Ten of the top 12 employers in the state are related to healthcare services, which is common in the U.S. today as nearly 9 percent of all jobs are in healthcare. The other two large employers are the Air Force base at Malmstrom, with a large farm in Gildford in the top 10.

Farming and ranching remain an important industry in Montana, with some 59,000,000 acres involved. According to agriculture statistics, there are 1.5 million beef cows in the state. Wheat is an important crop, with 5.3 million acres harvested in recent years. Montana is third in the country for production of wheat for grain.

Montana Criminal Records

The cities of Billings, Missoula, and Helena stand out as the most dangerous places to live or visit in Montana but the crime rate is divided by the number of residents, which means some smaller communities may be more dangerous. Billings has nearly 110,000 residents and logged 10 murders and non-negligent homicides in 2014 as well as 417 violent crimes. Helena has 29,000 residents and logged only one murder or non-negligent homicide but had 158 incidents of violent crimes. Missoula has 70,000 residents with two murders or non-negligent homicides but 222 reports of violent crime. Yet a website that did their own research decided that the tiny town of Wolf Point, with fewer than 3,000 residents, logged 16 reports of violent crimes (no murders or non-negligent homicides), 14 aggravated assaults and over 100 property crimes. Second on their list was Polson, population 4,600, with 20 violent crimes but 250 property crimes.

Montana Court Records

To check someone's Montana criminal history (or your own) use Montana allows anyone to search another person's criminal records for a fee as long as you can provide enough identifying information including last name and birth date or social security number. Details on any convictions are found here but no records of family court cases or protection orders are included.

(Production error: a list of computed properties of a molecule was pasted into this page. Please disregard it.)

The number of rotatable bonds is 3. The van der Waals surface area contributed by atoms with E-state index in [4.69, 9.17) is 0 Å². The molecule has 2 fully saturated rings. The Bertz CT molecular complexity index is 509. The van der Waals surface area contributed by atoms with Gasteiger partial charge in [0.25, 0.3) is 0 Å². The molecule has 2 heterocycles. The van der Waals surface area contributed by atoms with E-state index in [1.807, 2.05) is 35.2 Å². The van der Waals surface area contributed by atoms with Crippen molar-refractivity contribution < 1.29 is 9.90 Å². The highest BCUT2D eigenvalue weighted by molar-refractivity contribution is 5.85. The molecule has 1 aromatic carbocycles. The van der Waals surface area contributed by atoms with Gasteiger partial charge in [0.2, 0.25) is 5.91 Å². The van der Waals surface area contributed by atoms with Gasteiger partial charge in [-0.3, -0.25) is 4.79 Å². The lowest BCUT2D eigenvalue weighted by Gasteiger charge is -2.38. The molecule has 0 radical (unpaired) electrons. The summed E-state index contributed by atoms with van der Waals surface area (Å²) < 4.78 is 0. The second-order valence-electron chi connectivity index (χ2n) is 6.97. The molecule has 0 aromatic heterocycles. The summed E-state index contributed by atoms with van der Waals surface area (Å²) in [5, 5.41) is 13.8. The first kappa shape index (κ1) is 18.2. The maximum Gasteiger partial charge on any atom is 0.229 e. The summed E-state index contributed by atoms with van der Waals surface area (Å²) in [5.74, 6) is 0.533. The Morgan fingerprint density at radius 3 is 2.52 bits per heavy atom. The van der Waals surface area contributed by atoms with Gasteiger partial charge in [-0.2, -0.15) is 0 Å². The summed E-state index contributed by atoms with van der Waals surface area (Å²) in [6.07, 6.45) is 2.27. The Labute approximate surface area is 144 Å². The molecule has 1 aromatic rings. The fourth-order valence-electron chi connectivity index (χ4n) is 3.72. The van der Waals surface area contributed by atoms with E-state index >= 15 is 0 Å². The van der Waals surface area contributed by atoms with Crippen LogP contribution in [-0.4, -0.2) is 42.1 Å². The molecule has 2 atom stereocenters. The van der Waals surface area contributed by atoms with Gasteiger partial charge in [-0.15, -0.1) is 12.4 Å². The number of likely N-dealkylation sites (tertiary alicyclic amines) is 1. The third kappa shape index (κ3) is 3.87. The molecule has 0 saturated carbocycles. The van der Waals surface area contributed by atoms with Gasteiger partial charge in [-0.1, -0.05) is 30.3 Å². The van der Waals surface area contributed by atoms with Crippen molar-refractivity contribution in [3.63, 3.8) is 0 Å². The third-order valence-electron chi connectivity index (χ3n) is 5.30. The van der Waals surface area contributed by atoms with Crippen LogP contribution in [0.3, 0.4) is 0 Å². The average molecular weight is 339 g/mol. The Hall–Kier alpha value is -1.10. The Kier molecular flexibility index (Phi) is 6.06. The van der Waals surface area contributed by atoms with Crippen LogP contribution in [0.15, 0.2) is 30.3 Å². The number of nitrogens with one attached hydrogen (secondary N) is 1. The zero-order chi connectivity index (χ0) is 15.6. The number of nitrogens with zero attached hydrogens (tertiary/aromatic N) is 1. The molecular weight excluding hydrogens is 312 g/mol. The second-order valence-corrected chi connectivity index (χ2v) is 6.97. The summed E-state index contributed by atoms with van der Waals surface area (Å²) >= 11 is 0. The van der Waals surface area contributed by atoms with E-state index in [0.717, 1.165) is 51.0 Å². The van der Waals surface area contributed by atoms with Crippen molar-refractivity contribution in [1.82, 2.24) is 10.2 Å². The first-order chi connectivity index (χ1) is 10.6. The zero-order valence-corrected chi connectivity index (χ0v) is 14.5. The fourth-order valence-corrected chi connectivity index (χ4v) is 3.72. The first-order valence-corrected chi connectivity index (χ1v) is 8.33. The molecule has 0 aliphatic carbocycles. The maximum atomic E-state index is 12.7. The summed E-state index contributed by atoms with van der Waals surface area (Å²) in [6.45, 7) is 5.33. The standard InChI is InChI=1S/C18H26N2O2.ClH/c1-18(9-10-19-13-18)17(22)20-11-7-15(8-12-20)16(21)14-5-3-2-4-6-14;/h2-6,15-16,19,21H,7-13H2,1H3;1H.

A registry of sex offenders and/or those who are particularly violent can be found on The database is searchable by name or location, and individuals may sign up for email updates.

The state Department of Corrections has a searchable database of offenders which allows residents to find out where convicted criminals are being held as well as when they are likely to be paroled or released.

Montana Vital Records

The clerk of the county court where a marriage took place is the best person to start with when searching for a marriage record. Records may be requested by mail but note that marriage records created in the last 30 years are sealed and only available to the persons named on the document. Those older than 30 years may be released to the general public.

Certified copies of birth and death certificates may be ordered online but the request must include a notarized application with a copy of the identification of the person making the request. It's likely that certified copies are not released to anyone other than those directly related to the person named on the document.
The easier way to get access to Montana vital reports is by searching through

Probate records, which include wills, estates, property deeds, and lists of descendants, may be found at the district court in the county where the individual lived.